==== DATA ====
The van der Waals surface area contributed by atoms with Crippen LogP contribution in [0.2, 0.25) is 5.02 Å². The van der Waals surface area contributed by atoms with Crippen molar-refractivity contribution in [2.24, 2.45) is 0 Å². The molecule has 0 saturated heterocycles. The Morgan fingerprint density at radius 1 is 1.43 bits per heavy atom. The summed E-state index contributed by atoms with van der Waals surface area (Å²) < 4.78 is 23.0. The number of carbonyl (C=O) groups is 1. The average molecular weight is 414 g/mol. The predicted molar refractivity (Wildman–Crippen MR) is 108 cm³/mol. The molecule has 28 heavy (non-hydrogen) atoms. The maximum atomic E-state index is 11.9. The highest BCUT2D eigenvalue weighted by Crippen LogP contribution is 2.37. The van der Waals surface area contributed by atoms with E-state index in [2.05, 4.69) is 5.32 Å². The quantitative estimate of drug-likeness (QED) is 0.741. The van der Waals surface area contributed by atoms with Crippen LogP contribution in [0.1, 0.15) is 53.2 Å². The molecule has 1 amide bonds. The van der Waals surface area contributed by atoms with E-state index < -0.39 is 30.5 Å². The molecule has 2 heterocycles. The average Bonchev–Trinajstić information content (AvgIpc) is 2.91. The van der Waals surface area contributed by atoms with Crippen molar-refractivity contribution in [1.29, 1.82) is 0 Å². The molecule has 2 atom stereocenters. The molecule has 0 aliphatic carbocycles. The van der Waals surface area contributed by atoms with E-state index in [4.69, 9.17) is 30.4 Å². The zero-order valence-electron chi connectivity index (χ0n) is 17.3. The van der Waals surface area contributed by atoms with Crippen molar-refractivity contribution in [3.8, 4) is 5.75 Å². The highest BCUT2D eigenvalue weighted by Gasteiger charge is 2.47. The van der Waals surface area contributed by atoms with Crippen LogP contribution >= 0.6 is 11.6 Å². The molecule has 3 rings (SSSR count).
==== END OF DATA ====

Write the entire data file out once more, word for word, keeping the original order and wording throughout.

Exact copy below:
The van der Waals surface area contributed by atoms with Crippen LogP contribution in [0.2, 0.25) is 5.02 Å². The van der Waals surface area contributed by atoms with Crippen molar-refractivity contribution in [2.24, 2.45) is 0 Å². The molecule has 0 saturated heterocycles. The Morgan fingerprint density at radius 1 is 1.43 bits per heavy atom. The summed E-state index contributed by atoms with van der Waals surface area (Å²) < 4.78 is 23.0. The number of carbonyl (C=O) groups is 1. The average molecular weight is 414 g/mol. The predicted molar refractivity (Wildman–Crippen MR) is 108 cm³/mol. The molecule has 28 heavy (non-hydrogen) atoms. The maximum atomic E-state index is 11.9. The highest BCUT2D eigenvalue weighted by Crippen LogP contribution is 2.37. The van der Waals surface area contributed by atoms with E-state index in [2.05, 4.69) is 5.32 Å². The quantitative estimate of drug-likeness (QED) is 0.741. The van der Waals surface area contributed by atoms with Crippen LogP contribution in [0.1, 0.15) is 53.2 Å². The molecule has 1 amide bonds. The van der Waals surface area contributed by atoms with E-state index < -0.39 is 30.5 Å². The molecule has 2 heterocycles. The average Bonchev–Trinajstić information content (AvgIpc) is 2.91. The van der Waals surface area contributed by atoms with Crippen molar-refractivity contribution in [1.29, 1.82) is 0 Å². The molecule has 2 atom stereocenters. The molecule has 0 aliphatic carbocycles. The van der Waals surface area contributed by atoms with E-state index in [4.69, 9.17) is 30.4 Å². The zero-order valence-electron chi connectivity index (χ0n) is 17.3. The van der Waals surface area contributed by atoms with Crippen molar-refractivity contribution in [3.8, 4) is 5.75 Å². The highest BCUT2D eigenvalue weighted by Gasteiger charge is 2.47. The van der Waals surface area contributed by atoms with Crippen LogP contribution >= 0.6 is 11.6 Å². The molecule has 3 rings (SSSR count).